Tuesday, November 15, 2011

Varicella-related deaths in US children plummet thanks to vaccine

Dr Lynch recently found this article and wanted to share it with you.
The use of the varicella (chickenpox) vaccine in the U.S. since 1995 has reduced the death rate from this disease by 97 percent among children and adolescents, according to an analysis of data from the National Center for Health Statistics from 1990-2007.  Because deaths from varicella are relatively few, the major benefit of the vaccine is considered to be the reduction in lost work and medical care associated with cases and severe complications. Varicella deaths are a powerful reminder of the importance of vaccines for prevention. For most of the time period since 1995, a one-dose vaccine was used for children. Since 2006, a two-dose regimen has been recommended. This could possibly eliminate deaths altogether in this age group from the disease in the future. The full article can be read in th August 2011 issue of Pediatrics called  , “Near Elimination of Varicella Deaths in the US Following Implementation of the Childhood Vaccination Program."

Here is some basic information about the Chicken Pox vaccine and why it is important.

Why get vaccinated?

Chickenpox (also called varicella) is a common childhood disease. It is usually mild, but it can be serious, especially in young infants and adults.
  • It causes a rash, itching, fever, and tiredness.
  • It can lead to severe skin infection, scars, pneumonia, brain damage, or death.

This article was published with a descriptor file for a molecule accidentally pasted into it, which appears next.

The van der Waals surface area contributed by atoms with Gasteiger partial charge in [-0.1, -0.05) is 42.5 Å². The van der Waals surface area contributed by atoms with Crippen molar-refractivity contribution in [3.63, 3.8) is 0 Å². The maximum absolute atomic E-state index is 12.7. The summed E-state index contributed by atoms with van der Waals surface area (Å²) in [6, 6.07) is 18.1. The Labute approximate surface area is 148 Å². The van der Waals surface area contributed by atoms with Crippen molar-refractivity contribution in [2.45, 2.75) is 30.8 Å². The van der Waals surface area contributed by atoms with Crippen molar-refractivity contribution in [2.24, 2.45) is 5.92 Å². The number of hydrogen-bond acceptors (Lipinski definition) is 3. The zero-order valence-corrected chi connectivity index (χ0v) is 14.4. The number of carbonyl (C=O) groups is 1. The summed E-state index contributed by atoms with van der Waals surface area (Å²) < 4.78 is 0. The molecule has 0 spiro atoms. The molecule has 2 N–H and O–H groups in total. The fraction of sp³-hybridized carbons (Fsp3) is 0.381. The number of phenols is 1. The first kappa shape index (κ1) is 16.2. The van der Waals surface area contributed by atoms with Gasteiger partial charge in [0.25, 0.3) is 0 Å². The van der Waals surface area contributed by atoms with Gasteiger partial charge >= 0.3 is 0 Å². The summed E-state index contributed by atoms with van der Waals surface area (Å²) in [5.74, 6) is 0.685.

• The chickenpox virus can be spread from person to person through the air, or by contact with fluid from chickenpox blisters.
  • A person who has had chickenpox can get a painful rash called shingles years later.
  • Before the vaccine, about 11,000 people were hospitalized for chickenpox each year in the United States.
  • Before the vaccine, about 100 people died each year as a result of chickenpox in the United States.
Chickenpox vaccine can prevent chickenpox.
Most people who get chickenpox vaccine will not get chickenpox. But if someone who has been vaccinated does get chickenpox, it is usually very mild. They will have fewer blisters, are less likely to have a fever, and will recover faster.

Who should get chickenpox vaccine and when?

Children who have never had chickenpox should get 2 doses of chickenpox vaccine at these ages:
  • 1st Dose: 12-15 months of age
  • 2nd Dose: 4-6 years of age (may be given earlier, if at least 3 months after the 1st dose) 
To read more about the chicken pox vaccine please click HERE for the full article.
**info from http://www.aapnews.org/, http://www.healthychildren.org/ and http://www.cdc.gov/

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